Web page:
A Duty to the Dead, Charles Todd. (William Morrow, 2009)
Another series? When I already have way too many series going (80, according to FictFact.com, and who ever thought that was a good idea, tracking series)? What can I say? I am helpless before the mighty ebook sale tsunami!
Alas, this series of mysteries featuring World War I nurse Bess Crawford was worth breaking all my self-imposed rules for. The first book finds Bess, home on convalescent leave after the hospital ship she served on was sunk at sea, traveling to Kent to deliver a deathbed message to the family of a soldier who died under her care. While there, she manages to get tangled in a decades-old murder mystery. As one does, apparently, when one is a spunky WWI nurse with a heart of gold and a brain of … steel (trap)? Whatever.
I liked that this series defied some of the typical conventions. Perhaps Bess is a bit too spunky for the times, but her family (including her highly respected military dad) cautiously encourages her free spirit to a remarkable extent. That’s refreshing, as is the near-total lack of a romantic entanglement for Bess, who while no raving beauty is apparently not a complete “antidote” (yes, I’ve been reading too much Georgette Heyer lately).
Will I continue with the series? Oh sure, why not? I liked Bess and I liked her dad and his faithful batman. I’m curious to know what she gets up to next. It’s a helluva thing when an English nurse has to worry more about the murderous deeds of her fellow countrymen than those blasted Germans, though.
Slaughterhouse-Five, Kurt Vonnegut (Delacorte, 1969)
Thanks to a friend’s American Author Reading Challenge (read at least one book by a specific author in each month of 2014), I finally tackled this classic novel that has been on my shelves forever. It’s hard for me to understand how I didn’t know much about it beyond the fact that the main character was named Billy Pilgrim and the bombing of Dresden in World War II featured prominently, but so it goes. It was a surprise and a delight to discover the way Vonnegut used farcical situations and humor to illuminate some deadly serious events.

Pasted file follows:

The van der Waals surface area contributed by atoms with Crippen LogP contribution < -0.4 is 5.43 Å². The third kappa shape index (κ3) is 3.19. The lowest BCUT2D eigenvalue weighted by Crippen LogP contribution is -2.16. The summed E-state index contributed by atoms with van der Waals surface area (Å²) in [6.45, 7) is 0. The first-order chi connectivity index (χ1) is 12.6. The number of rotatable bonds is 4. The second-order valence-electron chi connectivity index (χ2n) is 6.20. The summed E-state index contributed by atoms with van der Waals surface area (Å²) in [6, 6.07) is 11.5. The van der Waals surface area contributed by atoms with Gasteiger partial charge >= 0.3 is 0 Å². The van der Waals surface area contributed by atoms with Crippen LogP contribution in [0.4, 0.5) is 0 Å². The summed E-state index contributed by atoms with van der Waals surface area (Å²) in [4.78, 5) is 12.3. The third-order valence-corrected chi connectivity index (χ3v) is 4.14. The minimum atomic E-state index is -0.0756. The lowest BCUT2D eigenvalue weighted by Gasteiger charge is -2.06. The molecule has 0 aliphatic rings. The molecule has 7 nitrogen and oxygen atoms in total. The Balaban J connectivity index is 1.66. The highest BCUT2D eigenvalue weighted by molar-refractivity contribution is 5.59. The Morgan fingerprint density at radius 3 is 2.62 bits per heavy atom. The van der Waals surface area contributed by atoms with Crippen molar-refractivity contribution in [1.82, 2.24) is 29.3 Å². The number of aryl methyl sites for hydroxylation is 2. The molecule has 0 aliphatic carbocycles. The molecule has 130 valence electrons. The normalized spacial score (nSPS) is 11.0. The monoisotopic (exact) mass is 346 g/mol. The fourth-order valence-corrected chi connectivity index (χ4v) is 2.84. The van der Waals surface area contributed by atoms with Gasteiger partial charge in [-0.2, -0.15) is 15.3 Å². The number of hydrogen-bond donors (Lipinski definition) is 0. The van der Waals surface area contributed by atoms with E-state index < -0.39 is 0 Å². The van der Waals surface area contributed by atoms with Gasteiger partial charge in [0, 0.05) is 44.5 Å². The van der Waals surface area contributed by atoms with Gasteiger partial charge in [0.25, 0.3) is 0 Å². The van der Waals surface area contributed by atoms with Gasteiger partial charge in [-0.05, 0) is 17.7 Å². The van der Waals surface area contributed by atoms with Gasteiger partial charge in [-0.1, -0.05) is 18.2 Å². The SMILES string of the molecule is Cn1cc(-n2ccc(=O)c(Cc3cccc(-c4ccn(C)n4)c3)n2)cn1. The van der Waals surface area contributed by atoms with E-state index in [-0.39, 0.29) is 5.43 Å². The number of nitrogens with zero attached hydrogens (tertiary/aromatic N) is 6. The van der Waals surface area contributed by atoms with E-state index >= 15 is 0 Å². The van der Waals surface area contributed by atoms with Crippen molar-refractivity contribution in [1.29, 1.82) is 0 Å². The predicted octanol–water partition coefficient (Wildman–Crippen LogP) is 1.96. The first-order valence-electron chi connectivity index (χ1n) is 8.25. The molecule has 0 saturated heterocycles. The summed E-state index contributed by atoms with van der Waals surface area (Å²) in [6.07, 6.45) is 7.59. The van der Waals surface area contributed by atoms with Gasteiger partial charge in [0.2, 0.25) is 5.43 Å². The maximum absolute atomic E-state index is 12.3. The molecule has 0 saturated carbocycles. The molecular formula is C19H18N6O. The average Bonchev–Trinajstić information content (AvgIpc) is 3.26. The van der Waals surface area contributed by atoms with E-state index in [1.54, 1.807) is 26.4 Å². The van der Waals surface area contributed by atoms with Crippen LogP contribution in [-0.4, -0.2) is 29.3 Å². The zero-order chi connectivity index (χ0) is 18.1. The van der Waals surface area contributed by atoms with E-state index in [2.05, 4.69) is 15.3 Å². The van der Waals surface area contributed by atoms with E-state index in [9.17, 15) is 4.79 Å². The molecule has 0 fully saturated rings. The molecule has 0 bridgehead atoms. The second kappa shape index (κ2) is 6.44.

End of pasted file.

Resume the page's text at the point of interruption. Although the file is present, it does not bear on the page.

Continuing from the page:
The central conceit of the novel, if that’s the right term for it, is that Billy Pilgrim has the unsettling habit of becoming “unstuck in time”, wherein he travels backwards and forwards in the timeline of his own life, experiencing and re-experiencing the things that have happened or will happen to him. Pilgrim himself is convinced that the catalyst is a race of extraterrestrials who at one point kidnap him and put him on display in a sort of human zoo on their home planet. Vonnegut leaves it to the reader to decide what they think is the real cause of the time traveling episodes. Is Pilgrim mentally ill? Did his traumatic experiences as a prisoner of war during WWII unhinge his brain? Are the Tralfmadorians real, with their non-linear understanding of what time is? Billy tries to explain their sense of time:
It is just an illusion we have here on Earth that one moment follows another one, like beads on a string, and that once a moment is gone it is gone forever.
When a Tralfamadorian sees a corpse, all he thinks is that the dead person is in bad condition in that particular moment, but that the same person is just fine in plenty of other moments. Now, when I myself hear that somebody is dead, I simply shrug and say what the Tralfamadorians say about dead people, which is ‘So it goes.’.
It’s easy to see how such a philosophy might comfort a man who has seen unimaginable death and destruction, in the war and back home in upstate New York.
I found myself marking many passages as I read Slaughterhouse-Five and I could fill a review with them. But I’ll end with just one more quote, which though written in 1969 could as easily have been penned in some non-linear today or tomorrow: